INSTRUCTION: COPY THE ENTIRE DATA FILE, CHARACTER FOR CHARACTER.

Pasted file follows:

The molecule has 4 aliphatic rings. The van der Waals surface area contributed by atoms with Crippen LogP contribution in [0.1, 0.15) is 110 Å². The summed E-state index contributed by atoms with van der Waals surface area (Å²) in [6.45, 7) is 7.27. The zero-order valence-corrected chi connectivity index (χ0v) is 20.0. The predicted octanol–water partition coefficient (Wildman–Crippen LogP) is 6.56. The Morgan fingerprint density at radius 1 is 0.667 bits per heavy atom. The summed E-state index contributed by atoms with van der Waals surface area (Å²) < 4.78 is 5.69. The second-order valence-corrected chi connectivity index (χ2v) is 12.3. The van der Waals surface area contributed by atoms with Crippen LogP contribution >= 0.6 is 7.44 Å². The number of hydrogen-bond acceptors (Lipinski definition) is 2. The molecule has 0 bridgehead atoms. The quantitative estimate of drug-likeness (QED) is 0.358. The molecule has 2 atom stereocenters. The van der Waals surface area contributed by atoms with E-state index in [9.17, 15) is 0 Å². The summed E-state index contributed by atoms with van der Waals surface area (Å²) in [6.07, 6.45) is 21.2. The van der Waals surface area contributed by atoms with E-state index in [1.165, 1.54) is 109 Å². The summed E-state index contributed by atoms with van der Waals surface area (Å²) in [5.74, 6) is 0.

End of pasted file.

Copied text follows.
The molecule has 4 aliphatic rings. The van der Waals surface area contributed by atoms with Crippen LogP contribution in [0.1, 0.15) is 110 Å². The summed E-state index contributed by atoms with van der Waals surface area (Å²) in [6.45, 7) is 7.27. The zero-order valence-corrected chi connectivity index (χ0v) is 20.0. The predicted octanol–water partition coefficient (Wildman–Crippen LogP) is 6.56. The Morgan fingerprint density at radius 1 is 0.667 bits per heavy atom. The summed E-state index contributed by atoms with van der Waals surface area (Å²) < 4.78 is 5.69. The second-order valence-corrected chi connectivity index (χ2v) is 12.3. The van der Waals surface area contributed by atoms with Crippen LogP contribution >= 0.6 is 7.44 Å². The number of hydrogen-bond acceptors (Lipinski definition) is 2. The molecule has 0 bridgehead atoms. The quantitative estimate of drug-likeness (QED) is 0.358. The molecule has 2 atom stereocenters. The van der Waals surface area contributed by atoms with E-state index in [9.17, 15) is 0 Å². The summed E-state index contributed by atoms with van der Waals surface area (Å²) in [6.07, 6.45) is 21.2. The van der Waals surface area contributed by atoms with E-state index in [1.165, 1.54) is 109 Å². The summed E-state index contributed by atoms with van der Waals surface area (Å²) in [5.74, 6) is 0.